This taken off another forum from a poster that uses NFC routinely:
"Many people are aware of NFC as the technology expected to power the future of smartphone payments. What many people don't realize is that NFC has a lot of other practical uses right now. I've been using it for some time now to great effect, mostly for automation purposes.
There are a few things you need to make use of NFC at the moment. For starters, you need an NFC device. I use the Android-powered Samsung Galaxy Nexus and Asus Nexus 7. There are a lot of other Android devices with NFC, as well as several NFC-enabled Blackberrys out there, and Windows Phone 8 will support NFC. However, most of what I talk about here is specific to Android. There may be similar Blackberry apps available, but I've never looked.
You will also need blank NFC tags. You can buy your own tags for a few dollars online. Most tags are re-writable, but be warned; there are different sizes of NFC tags, and if you go too cheap they may not be big enough to store anything of practical value. I'm no expert on the tags, but the ones I bought seem to work well. I bought 10 from eBay. They just look like small white stickers, about the size of a quarter.
The last thing you'll need are some apps to program and respond to the tags. There are a lot of them out there, but two I use the most are "NFC Task Launcher" and "Tasker". NFC task launcher can write the tags, and can issue some rudimentary phone commands. The app's real strength is the ability to set NFC tags to trigger Tasker tasks. If you've never used Tasker, it's an extremely powerful phone automation app. Tasker can respond to all kinds of inputs (eg plugging in headphones, receiving a particular SMS message, reaching a certain time, etc) and can respond however you wish. For example, in one of my tasks, when my phone receives a particular SMS message, it locks the phone under a password, silences it (so you can't tell when you receive messages), enables GPS, and texts back current GPS coordinates. Together, these two apps make a very powerful combination.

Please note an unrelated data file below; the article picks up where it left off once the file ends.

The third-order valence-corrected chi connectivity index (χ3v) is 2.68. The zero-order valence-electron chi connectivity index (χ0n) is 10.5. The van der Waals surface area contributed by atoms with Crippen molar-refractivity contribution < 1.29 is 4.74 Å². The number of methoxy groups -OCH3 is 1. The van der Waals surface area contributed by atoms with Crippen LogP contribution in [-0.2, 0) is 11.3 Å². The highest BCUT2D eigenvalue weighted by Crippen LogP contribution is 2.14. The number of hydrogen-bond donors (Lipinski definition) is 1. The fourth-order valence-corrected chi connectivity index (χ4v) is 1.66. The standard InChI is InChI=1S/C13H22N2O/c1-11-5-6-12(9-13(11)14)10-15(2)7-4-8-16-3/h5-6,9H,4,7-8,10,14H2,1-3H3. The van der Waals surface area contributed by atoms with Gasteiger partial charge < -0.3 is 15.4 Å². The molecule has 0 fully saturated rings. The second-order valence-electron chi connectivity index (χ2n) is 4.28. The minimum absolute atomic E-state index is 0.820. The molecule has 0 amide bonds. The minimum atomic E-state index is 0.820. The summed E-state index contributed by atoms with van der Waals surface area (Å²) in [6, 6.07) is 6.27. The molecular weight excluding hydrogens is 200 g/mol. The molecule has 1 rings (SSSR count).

Some of my NFC tags are very simple. One in my wallet allows me to quickly add myself as a contact to NFC-enabled Blackberrys and Android phones (if they choose, I can't do it surreptitiously). If I had a business card, I might stick it to the back of that. You can also have them launch URLs automatically.
I have one on the side of my washing machine, so if I swipe my phone past it when I turn the machine on, it sets a timer for 59 minutes (the normal load time on my machine). Another one on my desk at work that turns off my ringer when I put my phone down. I've heard it suggested that you stick one to the inside of the light-switch plate in your front hall. When you leave the house, you can swipe past it and have it enable or disable wifi.
You can get much more complicated. I know some people have their work tags setup to change their wallpaper and ring-tones to something more appropriate for work, just in case. You can also set it so that if it's after 4 pm, it sends a text to your spouse that you're on your way home.
I have a tag in my car so that when I put my phone down where I normally leave it, it turns on bluetooth and connects to the car's handsfree, as well as my OBDII transmitter, turns on GPS, reads any incoming text messages aloud, and (just for fun) reads out the current date, time, and expected weather conditions for the day. If I plugged it into the car charger before I put it down, it also turns on my wireless hotspot (for potential passengers). When I get out of the car and swipe my phone past the tag again, it switches back to normal (disables bluetooth/GPS and stops reading texts aloud)."